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Fox v. Consolidated Rail Corp.

decided: July 20, 1984.

PAUL F. FOX AND MORRIS S. EXLER ON BEHALF OF THEMSELVES AND ALL OTHER SIMILARLY SITUATED PERSONS WHO WITHIN SIX YEARS BEFORE THE FILING OF THIS ACTION WERE EMPLOYEES OF CONSOLIDATED RAIL CORP. AND WHO WHILE EMPLOYEES OBTAINED SETTLEMENTS WITH THE DEFENDANT IN WHICH SUPPLEMENTAL SICK PAYMENTS WERE SETOFF AGAINST THE SETTLEMENT, APPELLANTS
v.
CONSOLIDATED RAIL CORPORATION, THEMSELVES AND ON BEHALF OF ALL OTHER RAILROADS COMPRISING THE NATIONAL CARRIERS' CONFERENCE COMMITTEE AND PARTICIPATING IN THE NATIONAL SUPPLEMENTAL SICKNESS BENEFIT PLAN ISSUED BY PROVIDENT LIFE AND ACCIDENT INSURANCE COMPANY, APPELLEE



Appeal from the United States District Court for the Western District of Pennsylvania.

Aldisert, Chief Judge, Weis and Rosenn, Circuit Judges.

Author: Aldisert

Opinion OF THE COURT

ALDISERT, Chief Judge.

In this case of first impression, we must decide whether plaintiffs have presented a claim for which relief could be granted in seeking to have a federal district court reopen Federal Employers' Liability Act cases originally brought, and thereafter settled, in the Pennsylvania state courts. Prior to payment of the agreed upon settlement amount, the defendant railroad deducted from that amount premium payments it had made on behalf of each plaintiff under supplemental insurance programs. Plaintiffs, believing such deductions improper, instituted the present action to recover same. The district court denied relief and plaintiffs appealed. We affirm.

I.

The named plaintiffs allegedly suffered personal injuries in the course of their employment with defendant, Consolidated Rail Corporation, and brought damage suits in state court under the provisions of the Federal Employers' Liability Act (FELA), 45 U.S.C. §§ 51-60. Section 51 of FELA provides, in relevant part, that "every common carrier by railroad while engaged in commerce . . . shall be liable in damages to any person suffering injury . . . resulting in whole or in part from the negligence of . . . such carrier. . . ." In order to limit the defenses available to defendant railroads, § 55 states that

any contract, rule, regulation, or device . . ., the purpose or intent of which shall be to . . . exempt [the railroad] from any liability created by this chapter, shall . . . be void: Provided, That . . . such common carrier may set off therein any sum it has contributed or paid to any insurance . . . that may have been paid to the injured employee. . . .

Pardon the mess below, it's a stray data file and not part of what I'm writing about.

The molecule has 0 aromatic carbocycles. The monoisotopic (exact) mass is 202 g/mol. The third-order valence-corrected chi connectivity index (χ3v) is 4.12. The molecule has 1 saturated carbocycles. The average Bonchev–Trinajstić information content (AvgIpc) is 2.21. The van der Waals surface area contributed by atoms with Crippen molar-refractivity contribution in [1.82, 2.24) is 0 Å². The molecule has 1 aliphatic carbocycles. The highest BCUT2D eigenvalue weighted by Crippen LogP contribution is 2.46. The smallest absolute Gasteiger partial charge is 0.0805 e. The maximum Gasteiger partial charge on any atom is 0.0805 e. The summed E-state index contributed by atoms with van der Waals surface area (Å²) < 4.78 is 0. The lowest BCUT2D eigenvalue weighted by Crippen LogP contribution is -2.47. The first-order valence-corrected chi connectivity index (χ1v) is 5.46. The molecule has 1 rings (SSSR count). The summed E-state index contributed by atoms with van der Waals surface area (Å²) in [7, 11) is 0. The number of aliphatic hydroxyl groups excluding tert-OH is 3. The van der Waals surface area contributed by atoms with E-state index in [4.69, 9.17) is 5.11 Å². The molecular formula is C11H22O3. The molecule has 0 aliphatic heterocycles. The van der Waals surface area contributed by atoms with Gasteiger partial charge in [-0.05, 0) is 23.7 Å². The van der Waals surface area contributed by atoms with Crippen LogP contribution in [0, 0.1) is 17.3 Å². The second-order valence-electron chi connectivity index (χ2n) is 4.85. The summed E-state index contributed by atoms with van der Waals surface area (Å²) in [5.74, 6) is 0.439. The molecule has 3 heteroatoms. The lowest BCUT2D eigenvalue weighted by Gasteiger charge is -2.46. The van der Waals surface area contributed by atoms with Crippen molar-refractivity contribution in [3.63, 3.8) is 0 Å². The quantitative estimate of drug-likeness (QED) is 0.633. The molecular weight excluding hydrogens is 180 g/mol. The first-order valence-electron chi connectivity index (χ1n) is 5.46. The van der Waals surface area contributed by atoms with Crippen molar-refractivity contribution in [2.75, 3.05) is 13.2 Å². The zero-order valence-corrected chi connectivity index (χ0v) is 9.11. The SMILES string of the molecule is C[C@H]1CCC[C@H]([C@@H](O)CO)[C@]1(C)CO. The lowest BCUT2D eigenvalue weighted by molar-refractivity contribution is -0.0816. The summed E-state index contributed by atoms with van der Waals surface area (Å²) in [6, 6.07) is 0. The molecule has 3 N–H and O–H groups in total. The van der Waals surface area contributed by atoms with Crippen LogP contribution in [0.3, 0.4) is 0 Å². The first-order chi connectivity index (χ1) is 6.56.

Thus, by their express terms, § 51 allows suit and § 55 prevents the raising of potential defenses.

Each of the state court cases initiated by plaintiffs was ultimately discontinued upon proof that a settlement agreement had been reached. The railroad then deducted from the settlement amounts the disability payments paid to plaintiffs under the supplemental insurance benefit program. Plaintiffs, alleging that these deductions violated § 55 of FELA, filed the present class action in the district court below. The complaint asked for a judgment in the amount of the deductions and an order enjoining the railroad from continuing this practice in future settlements. Defendant, arguing that the action was brought under § 55, moved under Rule 12(b)(6), F. R. Civ. P., to dismiss the complaint on the grounds that the section "neither establishes nor implies a private cause of action [and] in any event the settlements . . . were not unlawful." Because a favorable decision on defendant's motion would eliminate the need for the substantial expenditures associated with class certification, the parties agreed that the court should decide the dismissal motion first.

The district court agreed with the railroad and concluded that § 55 does not create a private cause of action, citing Bay v. Western Pacific R.R., 595 F.2d 514 (9th Cir. 1979), and Fullerton v. Monongahela Connecting R.R., 242 F. Supp. 622 (W.D. Pa. 1965). The court was persuaded by the Bay rationale that § 55 was intended only to allow a FELA plaintiff to avoid a railroad defense based on a contract discharging the carrier from liability. In the words of the Bay court, the statute provided a "shield" for the employee but not a "sword" that could be used to bring a separate suit against the railroad. Accordingly, the complaint was dismissed.

On appeal, plaintiffs contend that their case is based on § 51, not § 55. Appellee responds that the personal injury claims actionable under § 51 were extinguished by the settlements. Appellants' present contentions, appellee argues, are based on intentional acts of the railroad in connection with the settlements, not negligent conduct causing bodily injury that is the sole basis of liability under § 51. We must inquire, therefore, whether any relief is now available to appellants under § 51.

II.

Preliminarily, we note that even though FELA provides for concurrent state and federal court jurisdiction, 45 U.S.C. § 56, it is firmly established that the substantive aspects of such litigation are governed by federal law. See, e.g., Lukon v. Pennsylvania R.R., 131 F.2d 327, 329 (3d Cir. 1942); see also Dice v. Akron, Canton & Youngstown R.R., 342 U.S. 359, 96 L. Ed. 398, 72 S. Ct. 312 (1952). Also, in interpreting the Act, it is important to bear in mind that it was enacted in "response to the special needs of railroad workers," Sinkler v. Missouri Pacific R.R., 356 U.S. 326, 329, 2 L. Ed. 2d 799, 78 S. Ct. 758 (1958), and should be construed liberally for the protection of railroad employees, Sowards v. Chesapeake and Ohio Ry., 580 F.2d 713, 714 (4th Cir. 1978); Lukon, 131 F.2d at 329. Further, we note that the Act is a statutory mechanism designed to give injured railroad employees a federal right to sue "in commerce" railroad ...


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